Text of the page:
You and your team will create energy around your resolve. Your job is to form the team, keep the process interesting with your own energy and generosity, and give as much as you get.

2. Create high quality talk with your partners. You have a lot to talk about and a lot to learn with your partner or partners:

v What exactly have you resolved to do? Is everybody clear? Lose 50 pounds? OK, how fast or slow? What is the starting point? What is the ending point? What will you look like when you reach your goal? What describes the life you will be living once the transformation is complete?

v What is the learning agenda? What must you learn about yourself, your habits, your thinking, your behavior, if you are to make a breakthrough and actually move to the next level of your development? Where are you stuck? What is currently dislodging your poise when you lose it? Do you have a fear to overcome? What emotional issues do you have to know more about to stop eating more than your body needs? How do you handle the discouragements of your life that send you to the refrigerator? What must you learn about nutrition and weight loss? The resulting learning agenda will be the focus of your dialogue with your partners from now on.

v Initiate high quality talk every time you engage your partner or partners around your resolve. High quality talk is intimate, open, authentic. In high quality talk, we venture out onto the frontiers of our own learning, looking, looking, breathlessly. We are personal scientists, discovering new knowledge about ourselves. In high quality talk, we can enter times of heightened awareness in which our consciousness comes fully alive and our learning moves into its most powerful and exciting mode.

In the example above of weight loss, the high quality talk will stay focused on the goal and all the issues you identified as the learning agenda. Without high quality talk, both you and your partners will lose interest, drift back to the status quo, and finally abandon the resolution.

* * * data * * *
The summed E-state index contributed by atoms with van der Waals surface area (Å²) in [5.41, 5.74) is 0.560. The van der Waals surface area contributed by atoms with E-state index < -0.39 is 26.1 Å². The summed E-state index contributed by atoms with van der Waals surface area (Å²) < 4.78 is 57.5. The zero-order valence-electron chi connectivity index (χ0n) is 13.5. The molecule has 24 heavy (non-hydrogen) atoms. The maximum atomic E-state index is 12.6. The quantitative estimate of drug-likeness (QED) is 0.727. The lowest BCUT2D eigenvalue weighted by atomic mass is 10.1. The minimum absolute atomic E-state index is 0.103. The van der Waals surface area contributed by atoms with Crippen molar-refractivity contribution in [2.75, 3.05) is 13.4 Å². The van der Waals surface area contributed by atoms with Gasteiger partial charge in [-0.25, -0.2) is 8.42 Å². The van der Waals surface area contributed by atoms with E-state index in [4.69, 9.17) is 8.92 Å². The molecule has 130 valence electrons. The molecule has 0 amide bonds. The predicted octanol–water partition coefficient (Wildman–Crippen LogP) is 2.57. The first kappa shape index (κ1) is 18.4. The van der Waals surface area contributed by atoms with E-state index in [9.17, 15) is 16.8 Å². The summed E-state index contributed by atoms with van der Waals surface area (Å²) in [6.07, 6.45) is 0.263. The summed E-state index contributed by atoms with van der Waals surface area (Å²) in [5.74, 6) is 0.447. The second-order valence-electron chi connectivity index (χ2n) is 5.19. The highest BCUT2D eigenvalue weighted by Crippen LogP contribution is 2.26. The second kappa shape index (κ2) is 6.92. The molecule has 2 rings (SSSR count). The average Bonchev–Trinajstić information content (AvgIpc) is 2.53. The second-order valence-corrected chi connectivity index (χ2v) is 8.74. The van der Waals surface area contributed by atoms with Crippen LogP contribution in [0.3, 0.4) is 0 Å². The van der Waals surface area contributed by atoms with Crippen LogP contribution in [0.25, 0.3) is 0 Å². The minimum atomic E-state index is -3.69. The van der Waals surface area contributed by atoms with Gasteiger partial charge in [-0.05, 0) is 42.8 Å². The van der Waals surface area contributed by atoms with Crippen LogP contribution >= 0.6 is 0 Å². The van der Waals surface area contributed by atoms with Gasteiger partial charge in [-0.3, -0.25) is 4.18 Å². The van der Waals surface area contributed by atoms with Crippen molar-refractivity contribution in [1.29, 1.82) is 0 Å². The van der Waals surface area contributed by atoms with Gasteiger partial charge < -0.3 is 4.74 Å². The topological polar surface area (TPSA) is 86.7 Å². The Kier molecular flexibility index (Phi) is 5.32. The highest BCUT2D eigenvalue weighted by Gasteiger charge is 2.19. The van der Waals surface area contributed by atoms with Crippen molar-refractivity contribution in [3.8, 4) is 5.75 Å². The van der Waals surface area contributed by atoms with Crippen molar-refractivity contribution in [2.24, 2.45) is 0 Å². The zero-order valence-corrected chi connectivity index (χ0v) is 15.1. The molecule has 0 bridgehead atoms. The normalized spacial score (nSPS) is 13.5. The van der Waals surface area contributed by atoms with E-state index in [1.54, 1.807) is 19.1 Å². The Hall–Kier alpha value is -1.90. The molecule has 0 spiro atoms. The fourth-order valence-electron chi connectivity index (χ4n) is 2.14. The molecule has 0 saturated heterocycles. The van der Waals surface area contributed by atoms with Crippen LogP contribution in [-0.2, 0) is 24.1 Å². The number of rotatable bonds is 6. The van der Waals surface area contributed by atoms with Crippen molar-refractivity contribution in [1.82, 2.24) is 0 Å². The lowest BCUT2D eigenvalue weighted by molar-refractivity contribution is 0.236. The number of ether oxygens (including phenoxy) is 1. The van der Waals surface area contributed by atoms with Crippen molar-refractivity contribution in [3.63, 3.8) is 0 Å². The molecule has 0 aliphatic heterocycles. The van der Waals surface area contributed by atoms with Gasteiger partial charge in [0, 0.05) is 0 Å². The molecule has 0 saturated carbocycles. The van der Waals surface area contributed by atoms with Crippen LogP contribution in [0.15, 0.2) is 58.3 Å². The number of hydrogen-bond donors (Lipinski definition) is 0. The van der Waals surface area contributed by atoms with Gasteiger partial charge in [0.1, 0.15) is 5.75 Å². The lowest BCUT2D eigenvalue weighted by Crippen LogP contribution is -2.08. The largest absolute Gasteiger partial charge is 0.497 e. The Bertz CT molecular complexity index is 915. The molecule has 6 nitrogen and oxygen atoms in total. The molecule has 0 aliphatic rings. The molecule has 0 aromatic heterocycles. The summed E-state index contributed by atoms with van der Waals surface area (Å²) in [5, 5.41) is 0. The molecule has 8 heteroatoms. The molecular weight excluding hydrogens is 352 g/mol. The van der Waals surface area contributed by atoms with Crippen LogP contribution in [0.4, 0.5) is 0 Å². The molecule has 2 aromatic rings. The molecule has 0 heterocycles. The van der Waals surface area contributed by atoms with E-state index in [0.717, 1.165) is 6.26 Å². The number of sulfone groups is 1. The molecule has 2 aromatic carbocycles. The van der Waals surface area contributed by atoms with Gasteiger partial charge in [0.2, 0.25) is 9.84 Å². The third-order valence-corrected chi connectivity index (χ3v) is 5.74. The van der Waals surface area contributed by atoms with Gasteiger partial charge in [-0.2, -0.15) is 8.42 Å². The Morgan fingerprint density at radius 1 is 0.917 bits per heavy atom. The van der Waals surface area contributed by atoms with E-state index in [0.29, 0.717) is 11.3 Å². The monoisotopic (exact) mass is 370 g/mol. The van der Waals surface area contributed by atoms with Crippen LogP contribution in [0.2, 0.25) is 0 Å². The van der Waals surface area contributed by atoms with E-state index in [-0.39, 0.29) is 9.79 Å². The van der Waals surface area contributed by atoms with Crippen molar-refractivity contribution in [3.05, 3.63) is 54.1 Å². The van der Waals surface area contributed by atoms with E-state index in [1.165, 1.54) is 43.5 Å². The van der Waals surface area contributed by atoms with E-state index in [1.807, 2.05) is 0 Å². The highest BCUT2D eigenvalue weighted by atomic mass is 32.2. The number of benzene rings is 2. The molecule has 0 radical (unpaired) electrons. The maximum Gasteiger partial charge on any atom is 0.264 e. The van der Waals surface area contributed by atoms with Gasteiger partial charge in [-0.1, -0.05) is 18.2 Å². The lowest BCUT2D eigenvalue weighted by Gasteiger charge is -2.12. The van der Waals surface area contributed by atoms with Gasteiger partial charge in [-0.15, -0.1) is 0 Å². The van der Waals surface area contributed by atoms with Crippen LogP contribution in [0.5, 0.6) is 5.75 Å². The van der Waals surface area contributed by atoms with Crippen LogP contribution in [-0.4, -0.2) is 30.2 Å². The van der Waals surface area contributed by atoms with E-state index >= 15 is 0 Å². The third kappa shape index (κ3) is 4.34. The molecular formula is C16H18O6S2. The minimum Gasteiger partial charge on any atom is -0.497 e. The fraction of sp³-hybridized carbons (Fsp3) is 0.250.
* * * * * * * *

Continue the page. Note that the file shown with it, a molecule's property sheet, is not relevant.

You are the leader here, and leaders bring energy to bear on an agenda. You must have partners to create enough energy for success with this resolution, which is the most important issue in your emergence. Think of yourself as the Director of Energy and Initiator of High Quality Talk.

3. Bring your full integrity to accountability.

You can be overly polite about holding each other accountable. If you tell your partner, “Well, I haven’t done anything I said I’d do in the last week. I was overwhelmed at work….” And your partner says, “I understand. You’ve had a big load….,” Your partner is not helping. If your partner lets you off the hook when you don’t follow through with your commitments, the energy you both need for change will quickly evaporate. Take the risk of requiring accountability as a condition of your involvement. When partners are doing what they say they will do, progress toward goals will happen, and more energy will be created.

Integrity is a fundamental of resolve.

It is a great advantage to master these strategies. Once you practice them successfully, you gain knowledge and confidence. You can more easily identify your next stage of learning. You know how to change. Leading a life of resolve becomes completely natural ,and there is no limit to how far your learning might take you.

Next: The last post about resolutions will be about a powerful adviser you can engage easily in any moment as you live a life of resolve.

Please post your comments: what are your experiences with these issues?

by Gary on January 9, 2015 in